Another mining company, Lepanto Consolidaterd Mining, has been blamed for, among other environmental offenses, a fish kill in the Abra River which occurred in 2003, allegedly as a result of effluents from the firm’s operations. The effluents have been blamed for health problems among the people living along the river from Benguet to Ilocos Sur and Abra, as well as for the destruction of the ecosystem and people’s livelihoods, among them fishing and agriculture. (Interestingly, Lepanto has also been accused of using the local police against its own workers.)

Both companies are partly foreign-owned. Lepanto has denied responsibility for that particular episode, and describes itself as a socially-responsible company, while Marcopper has ascribed the Marinduque disaster to natural causes.

The fact is that ecological disasters do attend large-scale mining, given its methods, which have led to the collapse of areas above the extensive tunnels they dig, or to above-ground devastation caused by open-pit mining.

The effects of the 1990 earthquake that devastated Baguio and surrounding areas were aggravated by mining in areas below the city and in their surroundings. Mine tailings from the operations of such companies as Benquet Consolidated have also allegedly found their way into Lingayen Gulf, where fish have yielded high levels of mercury, a heavy metal residue of mining operations.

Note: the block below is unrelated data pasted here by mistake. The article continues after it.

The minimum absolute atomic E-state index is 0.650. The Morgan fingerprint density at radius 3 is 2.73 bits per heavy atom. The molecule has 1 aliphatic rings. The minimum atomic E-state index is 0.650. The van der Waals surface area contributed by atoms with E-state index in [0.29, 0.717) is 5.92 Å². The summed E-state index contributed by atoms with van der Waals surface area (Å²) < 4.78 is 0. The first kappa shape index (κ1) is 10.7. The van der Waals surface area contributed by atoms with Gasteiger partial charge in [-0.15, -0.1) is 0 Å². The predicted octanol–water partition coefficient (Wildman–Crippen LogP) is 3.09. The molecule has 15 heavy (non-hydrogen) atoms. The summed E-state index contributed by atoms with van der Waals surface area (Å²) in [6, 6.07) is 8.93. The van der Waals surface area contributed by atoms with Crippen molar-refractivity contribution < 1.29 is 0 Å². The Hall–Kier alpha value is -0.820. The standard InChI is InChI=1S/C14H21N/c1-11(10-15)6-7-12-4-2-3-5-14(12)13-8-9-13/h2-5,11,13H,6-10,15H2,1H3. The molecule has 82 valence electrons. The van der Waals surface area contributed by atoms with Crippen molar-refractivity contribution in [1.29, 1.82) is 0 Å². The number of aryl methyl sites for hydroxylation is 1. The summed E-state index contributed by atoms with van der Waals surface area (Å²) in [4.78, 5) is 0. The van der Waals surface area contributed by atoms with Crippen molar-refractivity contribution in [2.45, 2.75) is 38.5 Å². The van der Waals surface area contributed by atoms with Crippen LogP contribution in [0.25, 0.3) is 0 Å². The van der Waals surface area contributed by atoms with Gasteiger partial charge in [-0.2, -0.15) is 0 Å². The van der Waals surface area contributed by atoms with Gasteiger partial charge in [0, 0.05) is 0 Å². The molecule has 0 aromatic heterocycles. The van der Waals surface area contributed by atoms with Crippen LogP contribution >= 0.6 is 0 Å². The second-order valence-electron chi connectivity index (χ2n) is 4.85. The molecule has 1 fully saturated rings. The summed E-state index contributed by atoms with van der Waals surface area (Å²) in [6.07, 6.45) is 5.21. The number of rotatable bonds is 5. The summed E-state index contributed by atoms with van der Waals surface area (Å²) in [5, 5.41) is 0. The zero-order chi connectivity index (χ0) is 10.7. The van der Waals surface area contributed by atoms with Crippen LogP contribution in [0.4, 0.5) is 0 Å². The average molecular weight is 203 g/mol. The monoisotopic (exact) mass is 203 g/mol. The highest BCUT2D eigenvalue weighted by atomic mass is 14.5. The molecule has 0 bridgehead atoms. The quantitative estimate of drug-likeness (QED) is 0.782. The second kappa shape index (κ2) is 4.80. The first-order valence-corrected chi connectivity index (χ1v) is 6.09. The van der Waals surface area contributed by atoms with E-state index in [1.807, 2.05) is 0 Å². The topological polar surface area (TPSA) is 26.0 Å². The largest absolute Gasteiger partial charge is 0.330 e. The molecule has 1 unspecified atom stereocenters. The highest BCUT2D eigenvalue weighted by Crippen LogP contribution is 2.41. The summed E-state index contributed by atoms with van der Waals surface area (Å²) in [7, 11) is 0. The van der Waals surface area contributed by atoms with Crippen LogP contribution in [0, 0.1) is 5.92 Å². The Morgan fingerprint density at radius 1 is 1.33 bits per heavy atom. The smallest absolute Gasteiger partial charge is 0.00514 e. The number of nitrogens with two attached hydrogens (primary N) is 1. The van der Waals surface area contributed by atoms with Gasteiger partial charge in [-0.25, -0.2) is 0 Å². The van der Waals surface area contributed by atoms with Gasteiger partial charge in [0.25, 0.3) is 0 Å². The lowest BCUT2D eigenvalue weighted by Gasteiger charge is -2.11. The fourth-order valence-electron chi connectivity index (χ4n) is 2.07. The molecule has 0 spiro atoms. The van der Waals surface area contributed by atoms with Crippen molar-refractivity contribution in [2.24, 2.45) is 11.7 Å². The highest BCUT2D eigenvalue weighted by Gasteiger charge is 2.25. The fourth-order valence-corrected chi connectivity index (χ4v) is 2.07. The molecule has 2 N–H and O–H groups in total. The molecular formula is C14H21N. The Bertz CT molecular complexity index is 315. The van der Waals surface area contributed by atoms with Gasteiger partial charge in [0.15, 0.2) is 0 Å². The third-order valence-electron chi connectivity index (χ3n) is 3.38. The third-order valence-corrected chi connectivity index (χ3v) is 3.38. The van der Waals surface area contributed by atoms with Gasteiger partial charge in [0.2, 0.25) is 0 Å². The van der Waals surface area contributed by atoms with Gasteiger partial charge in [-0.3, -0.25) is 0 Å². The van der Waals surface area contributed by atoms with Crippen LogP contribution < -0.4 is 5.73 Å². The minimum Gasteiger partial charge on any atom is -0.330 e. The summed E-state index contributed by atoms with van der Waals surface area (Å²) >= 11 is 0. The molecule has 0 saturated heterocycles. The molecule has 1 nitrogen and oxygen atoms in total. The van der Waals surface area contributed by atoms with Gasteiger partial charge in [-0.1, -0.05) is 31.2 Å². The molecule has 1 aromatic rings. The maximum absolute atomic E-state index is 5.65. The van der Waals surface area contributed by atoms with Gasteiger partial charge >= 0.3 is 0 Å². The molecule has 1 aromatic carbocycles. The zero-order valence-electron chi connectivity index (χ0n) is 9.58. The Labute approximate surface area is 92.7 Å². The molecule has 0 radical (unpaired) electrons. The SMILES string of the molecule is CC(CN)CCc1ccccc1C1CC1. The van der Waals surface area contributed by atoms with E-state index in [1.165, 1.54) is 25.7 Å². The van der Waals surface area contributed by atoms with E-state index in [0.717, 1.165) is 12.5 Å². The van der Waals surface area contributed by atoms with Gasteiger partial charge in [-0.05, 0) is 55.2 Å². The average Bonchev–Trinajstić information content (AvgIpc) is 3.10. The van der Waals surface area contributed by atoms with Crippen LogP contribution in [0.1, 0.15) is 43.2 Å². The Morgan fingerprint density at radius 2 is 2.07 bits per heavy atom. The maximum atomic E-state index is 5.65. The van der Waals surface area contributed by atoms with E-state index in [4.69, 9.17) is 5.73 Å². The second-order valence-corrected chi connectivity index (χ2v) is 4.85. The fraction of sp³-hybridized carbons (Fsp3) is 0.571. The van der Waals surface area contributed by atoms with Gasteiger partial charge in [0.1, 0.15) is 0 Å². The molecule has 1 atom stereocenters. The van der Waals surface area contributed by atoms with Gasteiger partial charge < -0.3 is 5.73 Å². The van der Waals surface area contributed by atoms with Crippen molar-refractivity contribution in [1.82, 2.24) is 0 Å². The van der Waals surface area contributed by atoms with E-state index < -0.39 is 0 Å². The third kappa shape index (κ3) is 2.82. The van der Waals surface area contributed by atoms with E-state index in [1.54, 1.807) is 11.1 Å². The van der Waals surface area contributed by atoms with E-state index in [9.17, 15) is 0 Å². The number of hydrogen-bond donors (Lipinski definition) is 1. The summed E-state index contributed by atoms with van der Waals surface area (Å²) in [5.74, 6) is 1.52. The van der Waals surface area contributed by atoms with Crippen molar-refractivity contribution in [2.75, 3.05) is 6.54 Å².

It was in the context of a long history of past and ongoing mining disasters that, to begin with, the Supreme Court reversed itself. The floods and mudslides of the following week gave that decision additional significance in view of concerns among environmental and other groups over the escalating cost in lives and property and long-term consequences of the massive destruction of the Philippine environment.

The decision took the greatest pains to explain the Court’s reversal of its own January 27 ruling, which had declared the Act unconstitutional, by asserting that the Philippine Constitution “should be read in broad, life-giving strokes (and) should not be used to strangulate economic growth or to serve narrow, parochial interests…”

“Rather…(should the Constitution be) construed to grant the President and Congress sufficient discretion and reasonable leeway to enable them to attract foreign investment, as well as to secure for our people and our posterity the blessings of prosperity and peace.”

Strange words these, which (1) ascribed to such activities as the large-scale, environmentally-disastrous mining operations favored by multinationals “life-giving” attributes; (2) dismissed the Constitution’s emphasis on preserving the national patrimony as “strangulat(ing) economic growth”; and (3) implied that the very same orientation serves “narrow, parochial interests.”

Far from “life-giving,” the operations of mining companies have in fact been life-taking, in many instances quite literally, even as they “strangulate” the livelihoods of the people in Philippine communities. And they do also serve the “narrow, parochial interests” of anonymous stockholders who couldn’t care less about who lives or dies in some place so remote they can’t even imagine it.